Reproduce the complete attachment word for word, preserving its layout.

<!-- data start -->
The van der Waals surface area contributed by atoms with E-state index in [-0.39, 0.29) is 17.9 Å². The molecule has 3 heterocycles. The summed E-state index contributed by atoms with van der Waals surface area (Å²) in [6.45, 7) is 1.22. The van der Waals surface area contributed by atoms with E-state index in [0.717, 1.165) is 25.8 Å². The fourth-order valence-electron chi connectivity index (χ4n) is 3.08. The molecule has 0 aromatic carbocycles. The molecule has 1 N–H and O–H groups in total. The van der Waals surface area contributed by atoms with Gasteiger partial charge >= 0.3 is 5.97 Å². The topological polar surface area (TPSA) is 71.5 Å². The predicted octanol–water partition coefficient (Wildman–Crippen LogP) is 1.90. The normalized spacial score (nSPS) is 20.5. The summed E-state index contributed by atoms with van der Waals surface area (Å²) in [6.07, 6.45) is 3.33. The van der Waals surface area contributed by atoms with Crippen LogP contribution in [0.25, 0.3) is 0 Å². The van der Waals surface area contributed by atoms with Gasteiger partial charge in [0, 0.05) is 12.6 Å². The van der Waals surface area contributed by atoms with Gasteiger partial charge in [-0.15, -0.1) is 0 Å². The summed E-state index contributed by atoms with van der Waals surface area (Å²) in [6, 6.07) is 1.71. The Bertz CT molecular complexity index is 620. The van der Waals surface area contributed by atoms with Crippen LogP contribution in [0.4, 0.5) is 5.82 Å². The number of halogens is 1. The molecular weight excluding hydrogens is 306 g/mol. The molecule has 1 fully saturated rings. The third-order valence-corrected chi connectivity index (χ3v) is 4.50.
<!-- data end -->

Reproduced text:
The van der Waals surface area contributed by atoms with E-state index in [-0.39, 0.29) is 17.9 Å². The molecule has 3 heterocycles. The summed E-state index contributed by atoms with van der Waals surface area (Å²) in [6.45, 7) is 1.22. The van der Waals surface area contributed by atoms with E-state index in [0.717, 1.165) is 25.8 Å². The fourth-order valence-electron chi connectivity index (χ4n) is 3.08. The molecule has 0 aromatic carbocycles. The molecule has 1 N–H and O–H groups in total. The van der Waals surface area contributed by atoms with Gasteiger partial charge >= 0.3 is 5.97 Å². The topological polar surface area (TPSA) is 71.5 Å². The predicted octanol–water partition coefficient (Wildman–Crippen LogP) is 1.90. The normalized spacial score (nSPS) is 20.5. The summed E-state index contributed by atoms with van der Waals surface area (Å²) in [6.07, 6.45) is 3.33. The van der Waals surface area contributed by atoms with Crippen LogP contribution in [0.25, 0.3) is 0 Å². The van der Waals surface area contributed by atoms with Gasteiger partial charge in [0, 0.05) is 12.6 Å². The van der Waals surface area contributed by atoms with Gasteiger partial charge in [-0.15, -0.1) is 0 Å². The summed E-state index contributed by atoms with van der Waals surface area (Å²) in [6, 6.07) is 1.71. The Bertz CT molecular complexity index is 620. The van der Waals surface area contributed by atoms with Crippen LogP contribution in [0.4, 0.5) is 5.82 Å². The number of halogens is 1. The molecular weight excluding hydrogens is 306 g/mol. The molecule has 1 fully saturated rings. The third-order valence-corrected chi connectivity index (χ3v) is 4.50.